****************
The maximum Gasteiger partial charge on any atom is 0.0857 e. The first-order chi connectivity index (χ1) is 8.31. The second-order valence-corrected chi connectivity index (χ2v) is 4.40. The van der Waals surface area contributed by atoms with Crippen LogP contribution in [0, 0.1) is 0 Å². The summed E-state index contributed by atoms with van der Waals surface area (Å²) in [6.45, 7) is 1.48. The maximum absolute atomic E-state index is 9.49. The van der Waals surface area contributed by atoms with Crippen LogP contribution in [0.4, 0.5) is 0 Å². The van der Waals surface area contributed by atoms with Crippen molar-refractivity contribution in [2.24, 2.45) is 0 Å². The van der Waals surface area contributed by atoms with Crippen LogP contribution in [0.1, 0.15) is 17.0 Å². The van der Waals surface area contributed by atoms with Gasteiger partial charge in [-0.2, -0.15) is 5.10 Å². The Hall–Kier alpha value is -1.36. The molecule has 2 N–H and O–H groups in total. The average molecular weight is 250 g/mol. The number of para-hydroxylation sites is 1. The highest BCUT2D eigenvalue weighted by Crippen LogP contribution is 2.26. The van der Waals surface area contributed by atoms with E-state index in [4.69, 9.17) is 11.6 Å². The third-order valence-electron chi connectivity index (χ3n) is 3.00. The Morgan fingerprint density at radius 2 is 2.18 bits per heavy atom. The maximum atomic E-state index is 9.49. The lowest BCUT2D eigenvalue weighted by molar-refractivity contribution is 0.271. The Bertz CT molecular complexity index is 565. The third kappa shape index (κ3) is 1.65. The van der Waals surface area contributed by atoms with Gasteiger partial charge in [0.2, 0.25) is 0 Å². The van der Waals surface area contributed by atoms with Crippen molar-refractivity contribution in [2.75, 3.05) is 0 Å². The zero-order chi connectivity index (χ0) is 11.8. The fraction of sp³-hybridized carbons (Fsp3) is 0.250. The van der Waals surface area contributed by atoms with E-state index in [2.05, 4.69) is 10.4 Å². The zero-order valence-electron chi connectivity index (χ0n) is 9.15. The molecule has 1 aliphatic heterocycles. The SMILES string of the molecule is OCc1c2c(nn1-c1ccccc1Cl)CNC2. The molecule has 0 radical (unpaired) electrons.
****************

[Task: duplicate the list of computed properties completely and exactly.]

The maximum Gasteiger partial charge on any atom is 0.0857 e. The first-order chi connectivity index (χ1) is 8.31. The second-order valence-corrected chi connectivity index (χ2v) is 4.40. The van der Waals surface area contributed by atoms with Crippen LogP contribution in [0, 0.1) is 0 Å². The summed E-state index contributed by atoms with van der Waals surface area (Å²) in [6.45, 7) is 1.48. The maximum absolute atomic E-state index is 9.49. The van der Waals surface area contributed by atoms with Crippen LogP contribution in [0.4, 0.5) is 0 Å². The van der Waals surface area contributed by atoms with Crippen molar-refractivity contribution in [2.24, 2.45) is 0 Å². The van der Waals surface area contributed by atoms with Crippen LogP contribution in [0.1, 0.15) is 17.0 Å². The van der Waals surface area contributed by atoms with Gasteiger partial charge in [-0.2, -0.15) is 5.10 Å². The Hall–Kier alpha value is -1.36. The molecule has 2 N–H and O–H groups in total. The average molecular weight is 250 g/mol. The number of para-hydroxylation sites is 1. The highest BCUT2D eigenvalue weighted by Crippen LogP contribution is 2.26. The van der Waals surface area contributed by atoms with E-state index in [4.69, 9.17) is 11.6 Å². The third-order valence-electron chi connectivity index (χ3n) is 3.00. The Morgan fingerprint density at radius 2 is 2.18 bits per heavy atom. The maximum atomic E-state index is 9.49. The lowest BCUT2D eigenvalue weighted by molar-refractivity contribution is 0.271. The Bertz CT molecular complexity index is 565. The third kappa shape index (κ3) is 1.65. The van der Waals surface area contributed by atoms with Gasteiger partial charge in [0.2, 0.25) is 0 Å². The van der Waals surface area contributed by atoms with Crippen molar-refractivity contribution in [2.75, 3.05) is 0 Å². The zero-order chi connectivity index (χ0) is 11.8. The fraction of sp³-hybridized carbons (Fsp3) is 0.250. The van der Waals surface area contributed by atoms with E-state index in [2.05, 4.69) is 10.4 Å². The zero-order valence-electron chi connectivity index (χ0n) is 9.15. The molecule has 1 aliphatic heterocycles. The SMILES string of the molecule is OCc1c2c(nn1-c1ccccc1Cl)CNC2. The molecule has 0 radical (unpaired) electrons.